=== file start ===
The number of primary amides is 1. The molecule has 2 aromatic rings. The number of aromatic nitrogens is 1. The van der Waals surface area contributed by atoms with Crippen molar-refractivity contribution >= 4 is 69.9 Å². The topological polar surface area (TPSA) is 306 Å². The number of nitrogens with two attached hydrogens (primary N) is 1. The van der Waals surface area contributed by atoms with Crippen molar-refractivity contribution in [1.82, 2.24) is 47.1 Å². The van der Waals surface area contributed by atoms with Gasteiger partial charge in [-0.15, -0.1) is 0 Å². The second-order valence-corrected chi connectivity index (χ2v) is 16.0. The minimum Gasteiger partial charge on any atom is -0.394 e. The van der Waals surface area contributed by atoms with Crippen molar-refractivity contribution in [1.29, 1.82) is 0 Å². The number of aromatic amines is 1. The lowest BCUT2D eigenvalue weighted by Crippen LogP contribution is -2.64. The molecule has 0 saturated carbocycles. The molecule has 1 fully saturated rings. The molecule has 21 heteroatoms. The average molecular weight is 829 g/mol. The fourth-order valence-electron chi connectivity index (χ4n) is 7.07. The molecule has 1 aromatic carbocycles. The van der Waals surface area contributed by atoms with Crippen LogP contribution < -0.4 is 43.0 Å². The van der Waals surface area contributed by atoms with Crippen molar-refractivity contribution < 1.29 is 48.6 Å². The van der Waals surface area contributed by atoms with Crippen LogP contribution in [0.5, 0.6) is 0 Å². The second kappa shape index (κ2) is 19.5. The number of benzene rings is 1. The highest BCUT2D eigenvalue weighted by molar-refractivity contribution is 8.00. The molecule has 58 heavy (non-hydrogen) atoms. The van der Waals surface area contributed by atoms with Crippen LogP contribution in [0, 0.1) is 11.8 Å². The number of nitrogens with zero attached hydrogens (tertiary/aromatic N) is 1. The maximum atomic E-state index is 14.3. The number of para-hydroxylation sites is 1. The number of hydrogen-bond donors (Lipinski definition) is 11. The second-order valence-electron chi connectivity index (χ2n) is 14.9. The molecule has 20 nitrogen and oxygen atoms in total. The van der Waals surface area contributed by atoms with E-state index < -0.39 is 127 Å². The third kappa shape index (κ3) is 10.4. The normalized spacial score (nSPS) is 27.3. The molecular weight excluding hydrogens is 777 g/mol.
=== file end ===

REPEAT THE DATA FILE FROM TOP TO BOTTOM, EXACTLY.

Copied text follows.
The number of primary amides is 1. The molecule has 2 aromatic rings. The number of aromatic nitrogens is 1. The van der Waals surface area contributed by atoms with Crippen molar-refractivity contribution >= 4 is 69.9 Å². The topological polar surface area (TPSA) is 306 Å². The number of nitrogens with two attached hydrogens (primary N) is 1. The van der Waals surface area contributed by atoms with Crippen molar-refractivity contribution in [1.82, 2.24) is 47.1 Å². The van der Waals surface area contributed by atoms with Gasteiger partial charge in [-0.15, -0.1) is 0 Å². The second-order valence-corrected chi connectivity index (χ2v) is 16.0. The minimum Gasteiger partial charge on any atom is -0.394 e. The van der Waals surface area contributed by atoms with Crippen molar-refractivity contribution in [1.29, 1.82) is 0 Å². The number of aromatic amines is 1. The lowest BCUT2D eigenvalue weighted by Crippen LogP contribution is -2.64. The molecule has 0 saturated carbocycles. The molecule has 1 fully saturated rings. The molecule has 21 heteroatoms. The average molecular weight is 829 g/mol. The fourth-order valence-electron chi connectivity index (χ4n) is 7.07. The molecule has 1 aromatic carbocycles. The van der Waals surface area contributed by atoms with Crippen LogP contribution < -0.4 is 43.0 Å². The van der Waals surface area contributed by atoms with Crippen molar-refractivity contribution < 1.29 is 48.6 Å². The van der Waals surface area contributed by atoms with Crippen LogP contribution in [0.5, 0.6) is 0 Å². The second kappa shape index (κ2) is 19.5. The number of benzene rings is 1. The highest BCUT2D eigenvalue weighted by molar-refractivity contribution is 8.00. The molecule has 58 heavy (non-hydrogen) atoms. The van der Waals surface area contributed by atoms with Crippen LogP contribution in [0, 0.1) is 11.8 Å². The number of nitrogens with zero attached hydrogens (tertiary/aromatic N) is 1. The maximum atomic E-state index is 14.3. The number of para-hydroxylation sites is 1. The number of hydrogen-bond donors (Lipinski definition) is 11. The second-order valence-electron chi connectivity index (χ2n) is 14.9. The molecule has 20 nitrogen and oxygen atoms in total. The van der Waals surface area contributed by atoms with E-state index < -0.39 is 127 Å². The third kappa shape index (κ3) is 10.4. The normalized spacial score (nSPS) is 27.3. The molecular weight excluding hydrogens is 777 g/mol.